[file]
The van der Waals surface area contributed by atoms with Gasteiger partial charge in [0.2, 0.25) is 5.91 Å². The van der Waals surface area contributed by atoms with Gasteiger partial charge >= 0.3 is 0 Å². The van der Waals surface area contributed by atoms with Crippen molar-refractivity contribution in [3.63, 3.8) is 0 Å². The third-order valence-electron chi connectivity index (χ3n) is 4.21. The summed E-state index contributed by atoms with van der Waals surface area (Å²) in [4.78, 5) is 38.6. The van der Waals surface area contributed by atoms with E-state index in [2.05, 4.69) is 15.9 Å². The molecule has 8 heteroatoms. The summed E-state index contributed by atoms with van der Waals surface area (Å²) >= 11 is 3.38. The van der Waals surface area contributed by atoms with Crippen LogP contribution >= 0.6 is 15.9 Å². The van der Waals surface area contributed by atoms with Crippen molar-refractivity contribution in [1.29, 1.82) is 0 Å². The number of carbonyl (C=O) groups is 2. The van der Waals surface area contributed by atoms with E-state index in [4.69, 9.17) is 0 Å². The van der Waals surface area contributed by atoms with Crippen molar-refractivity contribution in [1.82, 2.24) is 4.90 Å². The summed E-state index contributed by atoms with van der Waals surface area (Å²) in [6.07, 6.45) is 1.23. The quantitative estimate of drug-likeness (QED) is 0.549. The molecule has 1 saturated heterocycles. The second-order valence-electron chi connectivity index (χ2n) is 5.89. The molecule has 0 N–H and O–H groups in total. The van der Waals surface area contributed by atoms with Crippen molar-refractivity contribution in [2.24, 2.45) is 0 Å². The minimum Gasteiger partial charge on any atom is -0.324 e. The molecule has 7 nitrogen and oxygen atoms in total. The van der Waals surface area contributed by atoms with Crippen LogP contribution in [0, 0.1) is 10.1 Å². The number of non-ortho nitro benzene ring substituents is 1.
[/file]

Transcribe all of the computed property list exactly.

The van der Waals surface area contributed by atoms with Gasteiger partial charge in [0.2, 0.25) is 5.91 Å². The van der Waals surface area contributed by atoms with Gasteiger partial charge >= 0.3 is 0 Å². The van der Waals surface area contributed by atoms with Crippen molar-refractivity contribution in [3.63, 3.8) is 0 Å². The third-order valence-electron chi connectivity index (χ3n) is 4.21. The summed E-state index contributed by atoms with van der Waals surface area (Å²) in [4.78, 5) is 38.6. The van der Waals surface area contributed by atoms with E-state index in [2.05, 4.69) is 15.9 Å². The molecule has 8 heteroatoms. The summed E-state index contributed by atoms with van der Waals surface area (Å²) >= 11 is 3.38. The van der Waals surface area contributed by atoms with Crippen LogP contribution >= 0.6 is 15.9 Å². The van der Waals surface area contributed by atoms with Crippen molar-refractivity contribution in [1.29, 1.82) is 0 Å². The number of carbonyl (C=O) groups is 2. The van der Waals surface area contributed by atoms with E-state index in [4.69, 9.17) is 0 Å². The van der Waals surface area contributed by atoms with Crippen molar-refractivity contribution in [1.82, 2.24) is 4.90 Å². The summed E-state index contributed by atoms with van der Waals surface area (Å²) in [6.07, 6.45) is 1.23. The quantitative estimate of drug-likeness (QED) is 0.549. The molecule has 1 saturated heterocycles. The second-order valence-electron chi connectivity index (χ2n) is 5.89. The molecule has 0 N–H and O–H groups in total. The van der Waals surface area contributed by atoms with Crippen molar-refractivity contribution in [2.24, 2.45) is 0 Å². The minimum Gasteiger partial charge on any atom is -0.324 e. The molecule has 7 nitrogen and oxygen atoms in total. The van der Waals surface area contributed by atoms with Crippen LogP contribution in [0, 0.1) is 10.1 Å². The number of non-ortho nitro benzene ring substituents is 1.